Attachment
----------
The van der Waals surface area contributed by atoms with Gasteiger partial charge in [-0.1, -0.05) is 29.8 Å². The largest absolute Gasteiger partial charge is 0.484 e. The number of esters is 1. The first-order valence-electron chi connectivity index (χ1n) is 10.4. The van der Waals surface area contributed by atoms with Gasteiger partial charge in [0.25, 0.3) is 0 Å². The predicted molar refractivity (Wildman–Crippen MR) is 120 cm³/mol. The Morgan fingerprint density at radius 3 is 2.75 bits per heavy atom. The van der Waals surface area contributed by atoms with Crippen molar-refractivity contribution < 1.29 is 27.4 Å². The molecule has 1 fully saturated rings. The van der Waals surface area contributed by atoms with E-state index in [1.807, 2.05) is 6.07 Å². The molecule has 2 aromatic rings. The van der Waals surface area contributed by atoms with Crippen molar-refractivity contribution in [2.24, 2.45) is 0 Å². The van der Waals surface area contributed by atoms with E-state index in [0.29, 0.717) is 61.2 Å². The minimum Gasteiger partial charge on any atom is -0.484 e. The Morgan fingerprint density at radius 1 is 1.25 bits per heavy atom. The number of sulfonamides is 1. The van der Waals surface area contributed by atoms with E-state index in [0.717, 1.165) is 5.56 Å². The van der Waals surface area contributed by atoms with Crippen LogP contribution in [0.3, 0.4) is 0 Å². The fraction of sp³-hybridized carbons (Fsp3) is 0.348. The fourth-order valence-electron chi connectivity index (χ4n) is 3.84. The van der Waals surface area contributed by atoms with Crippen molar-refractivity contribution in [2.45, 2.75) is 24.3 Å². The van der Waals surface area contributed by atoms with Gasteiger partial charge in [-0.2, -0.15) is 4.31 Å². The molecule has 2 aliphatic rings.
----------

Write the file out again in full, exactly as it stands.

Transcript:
The van der Waals surface area contributed by atoms with Gasteiger partial charge in [-0.1, -0.05) is 29.8 Å². The largest absolute Gasteiger partial charge is 0.484 e. The number of esters is 1. The first-order valence-electron chi connectivity index (χ1n) is 10.4. The van der Waals surface area contributed by atoms with Gasteiger partial charge in [0.25, 0.3) is 0 Å². The predicted molar refractivity (Wildman–Crippen MR) is 120 cm³/mol. The Morgan fingerprint density at radius 3 is 2.75 bits per heavy atom. The van der Waals surface area contributed by atoms with Crippen molar-refractivity contribution < 1.29 is 27.4 Å². The molecule has 1 fully saturated rings. The van der Waals surface area contributed by atoms with E-state index in [1.807, 2.05) is 6.07 Å². The molecule has 2 aromatic rings. The van der Waals surface area contributed by atoms with Crippen molar-refractivity contribution in [2.24, 2.45) is 0 Å². The van der Waals surface area contributed by atoms with E-state index in [0.29, 0.717) is 61.2 Å². The minimum Gasteiger partial charge on any atom is -0.484 e. The Morgan fingerprint density at radius 1 is 1.25 bits per heavy atom. The number of sulfonamides is 1. The van der Waals surface area contributed by atoms with E-state index in [0.717, 1.165) is 5.56 Å². The van der Waals surface area contributed by atoms with Crippen LogP contribution in [0.3, 0.4) is 0 Å². The fraction of sp³-hybridized carbons (Fsp3) is 0.348. The fourth-order valence-electron chi connectivity index (χ4n) is 3.84. The van der Waals surface area contributed by atoms with Crippen molar-refractivity contribution in [2.45, 2.75) is 24.3 Å². The van der Waals surface area contributed by atoms with Gasteiger partial charge in [-0.2, -0.15) is 4.31 Å². The molecule has 2 aliphatic rings.